A 12-foot-long American flag mosaic tucked into the National Portrait Gallery last weekend looked like any of the museum’s other roving exhibits. Spectators stared, shifted around the room and tried to understand the artist’s commentary on the country.
But the piece, strewn with eyeglasses lenses, was actually more immersive than any other in the museum that day – and possibly in the world. Called “Portrait of America,” the installment was the first public art piece to use the provocative and wondrous Google Glass.
As I situated the technology on my face, I wonder whether the installment would actually work. Too often in art museums across the city, I’ve walked from painting to sculpture, trying to feel something but coming up empty.
Just as I begin to question it, a video of the artist appeared to introduce me to the exhibit. Underneath the rippling exterior comprised of eyeglass lenses is a collage of images ranging from headlines to pop-culture icons.
Audio of speeches by Barack Obama, supplemented by photos, headlines and activities take me to the moon and back – literally. An image of Earth bends in and out of view as I move my eyes, an experience meant to recreate the perspective of Neil Armstrong’s first moon landing. The snugness of the glasses on my face makes the art feel intimate and personal.
This latest piece is part of artist David Datuna’s “Viewpoint of Billions” series, which includes 10 other works, each depicting a flag and culture of a different country. All of the pieces in the series use perspective from eyeglasses or lenses, but “Portrait of America” is the first to use Google Glass.
“We’re looking for a way to attract 21st-century audiences that were raised in a digital age,” said Nik Apostolides, National Portrait Gallery associate director and professor of museum studies at GW.
Google Glass, a lightweight device that slips on like thin glasses, uses complex technology but minimalist design. It has all the features of a smartphone with the added bonus of being hands-free. The museum had nearly a dozen pairs on hand.
When one turns their attention to a region of the piece dedicated to African-American history, a video of Jimi Hendrix’s rendition of “The Star-Spangled Banner” pops up in the Glass, in the upper-right corner of the viewer’s vision.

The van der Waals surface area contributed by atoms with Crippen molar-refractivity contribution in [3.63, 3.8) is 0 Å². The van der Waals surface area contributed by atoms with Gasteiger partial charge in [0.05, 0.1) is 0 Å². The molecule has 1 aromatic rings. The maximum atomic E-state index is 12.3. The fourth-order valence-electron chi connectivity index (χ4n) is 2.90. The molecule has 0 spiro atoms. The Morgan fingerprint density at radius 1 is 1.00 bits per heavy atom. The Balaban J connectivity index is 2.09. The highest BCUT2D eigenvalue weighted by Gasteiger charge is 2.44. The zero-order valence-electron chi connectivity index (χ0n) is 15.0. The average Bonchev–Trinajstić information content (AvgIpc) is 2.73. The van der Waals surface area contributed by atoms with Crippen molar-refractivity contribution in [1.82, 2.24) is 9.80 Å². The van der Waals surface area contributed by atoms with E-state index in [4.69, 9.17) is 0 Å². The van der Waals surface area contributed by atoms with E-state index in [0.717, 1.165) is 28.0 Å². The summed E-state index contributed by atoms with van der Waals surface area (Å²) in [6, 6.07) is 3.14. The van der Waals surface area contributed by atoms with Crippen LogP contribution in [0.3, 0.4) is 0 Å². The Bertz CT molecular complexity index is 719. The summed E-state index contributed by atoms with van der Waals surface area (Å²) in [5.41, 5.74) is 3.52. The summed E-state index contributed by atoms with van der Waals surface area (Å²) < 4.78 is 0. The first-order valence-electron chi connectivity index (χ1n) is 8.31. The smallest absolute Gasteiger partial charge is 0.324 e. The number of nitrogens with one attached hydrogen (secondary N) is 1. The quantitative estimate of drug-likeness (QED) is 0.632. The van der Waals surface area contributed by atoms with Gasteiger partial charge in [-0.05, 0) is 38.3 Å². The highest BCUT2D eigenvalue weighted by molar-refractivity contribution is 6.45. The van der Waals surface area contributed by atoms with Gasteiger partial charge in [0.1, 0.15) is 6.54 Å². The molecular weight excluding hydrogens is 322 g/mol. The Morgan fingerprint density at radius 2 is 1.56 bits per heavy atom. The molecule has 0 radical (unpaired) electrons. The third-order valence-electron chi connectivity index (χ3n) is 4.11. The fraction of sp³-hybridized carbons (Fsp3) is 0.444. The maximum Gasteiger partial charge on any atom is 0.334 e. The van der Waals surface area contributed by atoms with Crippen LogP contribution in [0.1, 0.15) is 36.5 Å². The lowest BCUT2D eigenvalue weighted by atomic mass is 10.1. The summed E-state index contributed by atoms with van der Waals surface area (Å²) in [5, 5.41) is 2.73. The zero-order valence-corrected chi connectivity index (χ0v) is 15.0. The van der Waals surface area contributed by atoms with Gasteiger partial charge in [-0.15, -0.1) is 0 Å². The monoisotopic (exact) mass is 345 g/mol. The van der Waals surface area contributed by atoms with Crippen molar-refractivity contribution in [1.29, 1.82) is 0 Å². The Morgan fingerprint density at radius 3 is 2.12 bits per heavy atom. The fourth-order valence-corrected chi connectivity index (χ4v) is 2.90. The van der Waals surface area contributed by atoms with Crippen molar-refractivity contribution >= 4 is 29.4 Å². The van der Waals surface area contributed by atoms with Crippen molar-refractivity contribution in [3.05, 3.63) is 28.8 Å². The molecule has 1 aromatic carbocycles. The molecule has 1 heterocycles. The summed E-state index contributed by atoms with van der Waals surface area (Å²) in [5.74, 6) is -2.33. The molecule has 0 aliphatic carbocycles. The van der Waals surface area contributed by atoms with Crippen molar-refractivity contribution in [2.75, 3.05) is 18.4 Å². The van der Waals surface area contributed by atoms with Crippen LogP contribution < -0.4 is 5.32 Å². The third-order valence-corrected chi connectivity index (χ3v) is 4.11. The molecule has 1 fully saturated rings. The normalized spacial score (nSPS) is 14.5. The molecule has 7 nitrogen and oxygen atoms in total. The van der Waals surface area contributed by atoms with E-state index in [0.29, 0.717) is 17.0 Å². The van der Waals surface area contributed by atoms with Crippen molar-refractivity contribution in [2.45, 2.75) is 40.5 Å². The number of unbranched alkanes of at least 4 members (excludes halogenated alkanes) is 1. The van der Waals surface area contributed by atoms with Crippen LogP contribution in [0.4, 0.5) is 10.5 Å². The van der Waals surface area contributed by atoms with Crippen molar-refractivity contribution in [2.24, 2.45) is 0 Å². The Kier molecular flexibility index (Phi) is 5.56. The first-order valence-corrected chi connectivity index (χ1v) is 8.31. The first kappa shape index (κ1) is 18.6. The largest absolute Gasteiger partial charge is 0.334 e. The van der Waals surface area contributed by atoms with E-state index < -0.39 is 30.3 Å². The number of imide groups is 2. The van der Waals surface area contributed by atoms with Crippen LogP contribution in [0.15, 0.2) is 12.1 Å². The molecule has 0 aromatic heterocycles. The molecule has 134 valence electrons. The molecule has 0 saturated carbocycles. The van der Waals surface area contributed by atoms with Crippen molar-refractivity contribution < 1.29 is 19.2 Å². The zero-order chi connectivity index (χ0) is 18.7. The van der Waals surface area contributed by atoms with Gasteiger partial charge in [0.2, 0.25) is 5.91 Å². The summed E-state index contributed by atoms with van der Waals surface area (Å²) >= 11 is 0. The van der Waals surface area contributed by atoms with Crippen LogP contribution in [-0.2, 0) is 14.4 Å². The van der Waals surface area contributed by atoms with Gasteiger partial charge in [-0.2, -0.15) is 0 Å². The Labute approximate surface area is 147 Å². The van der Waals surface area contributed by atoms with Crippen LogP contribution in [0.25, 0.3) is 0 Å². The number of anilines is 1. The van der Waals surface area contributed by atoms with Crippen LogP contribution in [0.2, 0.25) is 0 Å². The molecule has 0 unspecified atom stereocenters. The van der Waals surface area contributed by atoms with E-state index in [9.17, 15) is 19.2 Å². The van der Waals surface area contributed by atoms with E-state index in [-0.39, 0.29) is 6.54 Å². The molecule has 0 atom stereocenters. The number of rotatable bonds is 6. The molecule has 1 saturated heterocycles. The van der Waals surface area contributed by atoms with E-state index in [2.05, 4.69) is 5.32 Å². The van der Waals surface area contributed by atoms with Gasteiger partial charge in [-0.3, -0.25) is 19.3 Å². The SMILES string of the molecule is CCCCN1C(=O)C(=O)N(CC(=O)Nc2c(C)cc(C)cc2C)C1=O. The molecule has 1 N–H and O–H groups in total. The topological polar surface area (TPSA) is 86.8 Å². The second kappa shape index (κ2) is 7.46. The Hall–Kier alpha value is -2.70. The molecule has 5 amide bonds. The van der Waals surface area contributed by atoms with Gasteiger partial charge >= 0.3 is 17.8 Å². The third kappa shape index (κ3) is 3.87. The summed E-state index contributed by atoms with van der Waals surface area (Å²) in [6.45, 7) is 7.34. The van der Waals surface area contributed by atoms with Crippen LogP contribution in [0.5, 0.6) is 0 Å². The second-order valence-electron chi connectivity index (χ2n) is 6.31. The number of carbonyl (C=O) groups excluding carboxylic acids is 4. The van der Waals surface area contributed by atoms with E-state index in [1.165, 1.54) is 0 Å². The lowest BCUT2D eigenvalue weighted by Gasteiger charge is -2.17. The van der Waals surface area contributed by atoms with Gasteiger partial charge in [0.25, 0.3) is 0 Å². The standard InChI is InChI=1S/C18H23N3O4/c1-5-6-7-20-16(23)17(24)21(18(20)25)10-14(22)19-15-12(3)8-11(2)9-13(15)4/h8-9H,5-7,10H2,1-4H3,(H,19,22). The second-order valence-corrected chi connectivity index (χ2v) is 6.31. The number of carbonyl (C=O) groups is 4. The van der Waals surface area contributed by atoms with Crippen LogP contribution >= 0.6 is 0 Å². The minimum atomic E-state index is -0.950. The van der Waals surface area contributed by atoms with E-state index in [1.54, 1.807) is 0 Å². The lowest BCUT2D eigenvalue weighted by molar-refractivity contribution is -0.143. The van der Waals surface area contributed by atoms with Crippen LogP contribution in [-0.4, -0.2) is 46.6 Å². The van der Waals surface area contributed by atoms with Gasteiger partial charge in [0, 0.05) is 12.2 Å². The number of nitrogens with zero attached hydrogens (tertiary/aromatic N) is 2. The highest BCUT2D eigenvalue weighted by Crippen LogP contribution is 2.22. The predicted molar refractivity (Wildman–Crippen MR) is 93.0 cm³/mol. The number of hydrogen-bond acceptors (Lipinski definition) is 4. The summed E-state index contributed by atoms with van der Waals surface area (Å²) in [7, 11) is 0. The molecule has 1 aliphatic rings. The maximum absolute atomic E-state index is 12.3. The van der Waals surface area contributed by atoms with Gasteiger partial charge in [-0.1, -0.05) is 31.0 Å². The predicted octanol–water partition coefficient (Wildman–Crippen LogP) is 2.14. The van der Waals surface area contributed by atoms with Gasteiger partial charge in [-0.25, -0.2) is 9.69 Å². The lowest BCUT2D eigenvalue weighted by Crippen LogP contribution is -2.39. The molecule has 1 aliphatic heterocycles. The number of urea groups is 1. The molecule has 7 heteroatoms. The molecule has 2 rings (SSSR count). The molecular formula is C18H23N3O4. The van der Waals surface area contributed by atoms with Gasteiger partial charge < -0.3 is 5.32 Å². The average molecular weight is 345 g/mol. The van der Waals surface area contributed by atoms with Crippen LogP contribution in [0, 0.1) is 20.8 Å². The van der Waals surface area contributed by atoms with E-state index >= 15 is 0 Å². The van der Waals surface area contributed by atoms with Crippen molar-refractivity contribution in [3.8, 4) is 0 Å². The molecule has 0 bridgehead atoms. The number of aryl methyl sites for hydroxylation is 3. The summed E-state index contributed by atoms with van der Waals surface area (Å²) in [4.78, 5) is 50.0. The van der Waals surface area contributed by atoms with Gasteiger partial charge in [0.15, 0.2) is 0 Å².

Its intuitive technology has the capability to ask the wearer questions and respond to requests. For the exhibit, after being calibrated with the flag, viewers turn their heads to certain areas and the Google Glass presents new ways for the viewer to get involved with the piece.
While a sculpture and mixed-media collage are the central parts of the piece, “it also allows people to layer onto that this experience the artist has curated with the Google Glass, the digital imagery and the sounds about the people that are presented in the piece, so it works on many different levels,” Apostolides said.
Datuna, a Georgia-born artist, first came to America 15 years ago and was inspired by the freedom he saw – a sharp contrast to memories of his father being arrested for listening to Elvis Presley in their home country.
“As I watch my beautiful 8-year-old son grow up in New York, it reminds me every day of what motivates me when I create an artwork like ‘Portrait of America.’ There is no greater feeling of motivation than freedom, and the ability for a child to not only dream, but to make his dreams come true, ” Datuna said.
Datuna, who just obtained American citizenship last year, worked with Brick Simple, a mobile developing company based in Pennsylvania, to build and install the advanced technology that connects Google Glass with the piece itself.
“From the technical side of this, I know how many man hours this took. Going into this, it was a huge collaborative effort,” said Paul Rehkugler, Mobile/Web App Developer from Brick Simple.